US Internet access ahead of EU in key areas: study

Jun 04, 2014
A man uses a computer to browse the Internet in Miami, Florida, on February 1, 2014

A study disputing findings that the US lags in Internet speeds said Wednesday that Americans have better access to broadband than most Europeans.

The University of Pennsylvania study contradicts many previous surveys that suggest US consumers pay more for Internet access, with lower speeds.

The latest study led by Christopher Yoo of the university's Center for Technology, Innovation and Competition found 82 percent of Americans had access to "next-generation" Internet, with speeds above 25 megabits per second, compared with 54 percent in Europe.

In rural areas, the US led by 48 to 12 percent, the study found.

"The empirical evidence confirms that the United States is performing much better than Europe in the high-speed race," said Yoo.

"Worries that the US is falling behind are severely misplaced."

The Penn study also found a much wider deployment of fourth-generation wireless broadband technology known as LTE in the US, available to 86 percent of the population compared with 27 percent in Europe.

The findings included some caveats that explain to some degree the varied findings of previous studies.

Penn researchers found US download speeds during peak times averaged 15 Mbps, below the European average of 19 Mbps. They found US broadband was less expensive for speeds below 12 Mbps and that Americans paid more for higher speeds, while consuming more bandwidth.

Another factor is the difference between advertised and real speeds. The study found actual download speeds in the US were 96 percent of what was advertised, compared to 74 percent in Europe.

Other studies offer a different view. The World Economic Forum ranked the United States 35th in terms of Internet bandwidth available per user. And a private survey by broadband testing firm Ookla ranks the United States 32nd in the world.

A 2013 study by the Organization for Economic Cooperation and Development also ranked the US low in broadband. But Penn researchers said the OECD used a far slower standard for broadband, "a service tier that is generally regarded as obsolete."

Explore further: Four factors for success in ultrafast broadband

add to favorites email to friend print save as pdf

Related Stories

Four factors for success in ultrafast broadband

Jun 03, 2014

Internet service providers (ISPs) hoping to emulate the success of New Zealand's ultrafast broadband initiative, which has positioned that country as a global leader in this realm, should heed four lessons from their approach ...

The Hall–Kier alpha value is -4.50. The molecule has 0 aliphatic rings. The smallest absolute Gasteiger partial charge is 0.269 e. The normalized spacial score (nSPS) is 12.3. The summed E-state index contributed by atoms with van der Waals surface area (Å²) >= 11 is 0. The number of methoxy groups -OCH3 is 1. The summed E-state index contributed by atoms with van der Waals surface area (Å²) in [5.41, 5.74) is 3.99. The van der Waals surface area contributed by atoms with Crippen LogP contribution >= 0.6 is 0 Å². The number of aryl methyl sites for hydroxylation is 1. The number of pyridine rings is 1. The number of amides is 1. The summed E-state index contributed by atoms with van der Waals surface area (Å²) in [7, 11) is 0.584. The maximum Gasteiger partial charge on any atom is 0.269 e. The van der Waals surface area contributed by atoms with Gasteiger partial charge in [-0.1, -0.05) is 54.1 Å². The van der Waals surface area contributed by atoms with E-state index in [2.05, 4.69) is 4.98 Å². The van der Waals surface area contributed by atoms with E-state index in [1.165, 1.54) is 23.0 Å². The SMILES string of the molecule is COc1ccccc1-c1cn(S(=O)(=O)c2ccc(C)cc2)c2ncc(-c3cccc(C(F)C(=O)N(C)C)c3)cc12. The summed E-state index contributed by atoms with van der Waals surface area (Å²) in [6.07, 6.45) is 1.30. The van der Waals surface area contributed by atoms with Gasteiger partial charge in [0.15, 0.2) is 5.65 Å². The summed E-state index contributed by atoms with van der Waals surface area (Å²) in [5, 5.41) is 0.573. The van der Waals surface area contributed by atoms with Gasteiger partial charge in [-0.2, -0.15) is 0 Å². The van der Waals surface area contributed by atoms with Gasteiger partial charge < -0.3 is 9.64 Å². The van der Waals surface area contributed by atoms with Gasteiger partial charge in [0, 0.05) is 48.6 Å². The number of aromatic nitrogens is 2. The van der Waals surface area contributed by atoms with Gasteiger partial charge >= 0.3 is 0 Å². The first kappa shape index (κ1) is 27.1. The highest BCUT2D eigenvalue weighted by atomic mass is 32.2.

Broadband services approach advertised speeds

Aug 02, 2011

(AP) -- New government data find that the nation's major broadband providers deliver Internet connections that are generally 80 percent to 90 percent of maximum advertised speeds.

Cox plans gigabit Internet speeds in three cities

May 22, 2014

Cable company Cox Communications says it plans to boost Internet download speeds to 1 gigabit per second starting in Phoenix, Las Vegas and Omaha, Nebraska, late this year. That is dozens of times faster than typical broadband ...

US ranks 28th in Internet connection speed: report

Aug 25, 2009

The United States ranks 28th in the world in average Internet connection speed and is not making significant progress in building a faster network, according to a report released on Tuesday.

US to pump $1.2 bln to expand broadband access

Aug 04, 2010

The US administration unveiled plans Wednesday to spend 1.2 billion dollars to expand broadband or high-speed Internet access to dozens of under-served rural communities.

Recommended for you

New algorithm resolves Wi-Fi interference problems

Jan 23, 2015

To overcome the problem of interference between wireless networks, a doctoral student at EPFL has developed an algorithm that automatically selects the best frequency band according to the usage of neighboring ...

Many antennas, multiple benefits

Jan 21, 2015

A concept that balances large-scale installations of low-cost and low-power antennas to boost cellular coverage in difficult environments will also provide better connectivity to more users. Developed by ...

Mathematical analysis maximizes mobile network access

Jan 21, 2015

Data-intense multimedia applications are stretching cellular network capacities to their limits, but A*STAR researchers have developed a strategy to ease this burden using 'data offloading'. By using high-level ...

User comments : 1

Adjust slider to filter visible comments by rank

Display comments: newest first

Bob_60441
not rated yet Jun 04, 2014
I don't know how and how well the USA is deploying internet technology. But Europe seems ahead of the curve when it comes to privacy, and integrating that as practical considerations into the net.

Please sign in to add a comment. Registration is free, and takes less than a minute. Read more

Click here to reset your password.
Sign in to get notified via email when new comments are made.